Motorpsycho @ Sentrum Scene, Oslo

Thursday, 21 October 2022

Continuing their prolific run, Motorpsycho were back once again on the stage at Sentrum Scene, this time in support of their latest album, «Kingdom of Oblivion». With Motorpsycho, it is certainly prima la musica, not prima la parola, with all of the chosen pieces having a strong instrumental component, giving the band chances to demonstrate their hallmark strong ensemble playing in a show decorated with simple lighting and occasional visuals (including World War 2 footage and excerpts from Norman McLaren’s «Pas de Deux»). However, both bassist/multi-instrumentalist Bent Sæther and lead guitarist Hans Magnus «Snah» Ryan took turns on vocals, with Sæther’s high, reedy style, more evocative of their 1970s influences, taking the lead.
Starting with «Hell 1-3», from «Still Life with Eggplant», they set the tone for the show, which showcased the style of much of their recent music, particularly the work on the Gullvåg trilogy – dark, intense, high-energy riff-driven music with strong simple vocal lines. The band continued into «The Transmutation of Cosmoctopus Lurker» from the new album, giving the audience time to catch their breath in the ambient opening section before the track caught fire. Next was «The Crucible» which gave the band the first of many opportunities to show off their timing, that for all their progressive qualities, they are also a really tight live band.  Ryan had his first stand-out solo here, dueting with their touring guitarist, but saving his most powerful contribution for later on, in «Little Lucid Moments». There were passages which had a more improvised or chaotic feel, like in «Starhammer» from 2010 «Heavy Metal Fruit», or the central passage in «Little Lucid Moments», which gave drummer Tomas Järmyr his chance to show off. Then again, his stamina alone is grounds for praise, in such an up-tempo set. However, for the undersigned, his shuffle playing on «Lacuna/Sunrise» was an absolute joy.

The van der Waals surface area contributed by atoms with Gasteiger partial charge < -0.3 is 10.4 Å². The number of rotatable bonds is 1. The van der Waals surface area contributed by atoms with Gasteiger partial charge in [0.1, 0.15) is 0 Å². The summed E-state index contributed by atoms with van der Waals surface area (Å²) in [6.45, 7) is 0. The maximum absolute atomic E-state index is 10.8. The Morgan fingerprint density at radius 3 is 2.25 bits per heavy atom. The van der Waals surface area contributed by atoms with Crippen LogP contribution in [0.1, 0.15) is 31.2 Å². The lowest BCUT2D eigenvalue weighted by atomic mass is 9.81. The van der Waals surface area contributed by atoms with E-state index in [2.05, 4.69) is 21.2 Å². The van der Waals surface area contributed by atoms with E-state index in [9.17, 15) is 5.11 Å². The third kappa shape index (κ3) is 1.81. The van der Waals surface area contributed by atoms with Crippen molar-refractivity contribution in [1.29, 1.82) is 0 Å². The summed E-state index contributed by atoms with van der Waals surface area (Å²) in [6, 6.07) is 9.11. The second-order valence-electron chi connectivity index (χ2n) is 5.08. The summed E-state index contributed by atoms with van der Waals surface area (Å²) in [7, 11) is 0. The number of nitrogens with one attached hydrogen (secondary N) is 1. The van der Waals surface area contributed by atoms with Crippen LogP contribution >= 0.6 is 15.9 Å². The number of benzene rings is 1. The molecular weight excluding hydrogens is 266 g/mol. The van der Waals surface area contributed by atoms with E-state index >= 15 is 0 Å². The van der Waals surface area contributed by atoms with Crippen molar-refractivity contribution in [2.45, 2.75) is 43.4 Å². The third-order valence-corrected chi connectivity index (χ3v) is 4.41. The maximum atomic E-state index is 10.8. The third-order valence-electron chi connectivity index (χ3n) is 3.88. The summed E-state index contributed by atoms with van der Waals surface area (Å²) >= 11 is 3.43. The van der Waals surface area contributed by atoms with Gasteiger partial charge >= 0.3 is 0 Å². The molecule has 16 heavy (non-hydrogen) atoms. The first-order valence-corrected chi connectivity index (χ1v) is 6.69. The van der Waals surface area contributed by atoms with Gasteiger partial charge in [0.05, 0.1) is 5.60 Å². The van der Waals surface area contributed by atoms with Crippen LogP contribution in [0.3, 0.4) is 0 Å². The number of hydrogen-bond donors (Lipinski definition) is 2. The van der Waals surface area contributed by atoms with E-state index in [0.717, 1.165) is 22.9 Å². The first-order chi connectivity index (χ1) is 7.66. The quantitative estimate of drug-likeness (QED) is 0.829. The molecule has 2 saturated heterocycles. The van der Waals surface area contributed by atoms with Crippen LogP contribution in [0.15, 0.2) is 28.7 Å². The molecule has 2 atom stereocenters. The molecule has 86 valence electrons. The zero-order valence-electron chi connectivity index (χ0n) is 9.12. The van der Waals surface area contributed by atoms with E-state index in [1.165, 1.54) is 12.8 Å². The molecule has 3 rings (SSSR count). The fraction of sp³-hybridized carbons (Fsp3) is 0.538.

For the hard core fan, it was a kind of Greatest Hits set, as you could tell from the crowd’s reaction at the end of each piece; for the uninitated, it was like a sampler, an induction. With such a long catalogue behind them, it’s no surprise that they can play a set which picks highlights from their entire oeuvre. The show contained tracks from eleven albums, with only two from the album which is the subject of the tour. It concluded with the epic «The Wheel» from «Timothy’s Monster», a dense, dynamic piece which grinds to an exhausting conclusion, building and building to a deafening false climax before the reprise of the main melody. There was an ovation, half the seated crowd upstairs on their feet, and then a charge for the exit. However, those who opted to leave may have missed the best part. After a brief pause, the band came back on, understated as they had been throughout the show, saying little between songs except to thank the crowd. The extra number was «Fool’s Gold» from their 1996 album «Blissard». Of all Ryan’s solos in the show, this was the most lyrical and haunting. Sæther also saved this moment to stand out, with a melodic bass solo which drew the concert to a close. They had saved the most subtle and dynamic piece of the evening till last, after almost three hours of intense musical experience, finally fading to nothing like distant bells on wind. Astonishing. 5/6

Text: Alex Maines
Foto: Anne-Marie Forker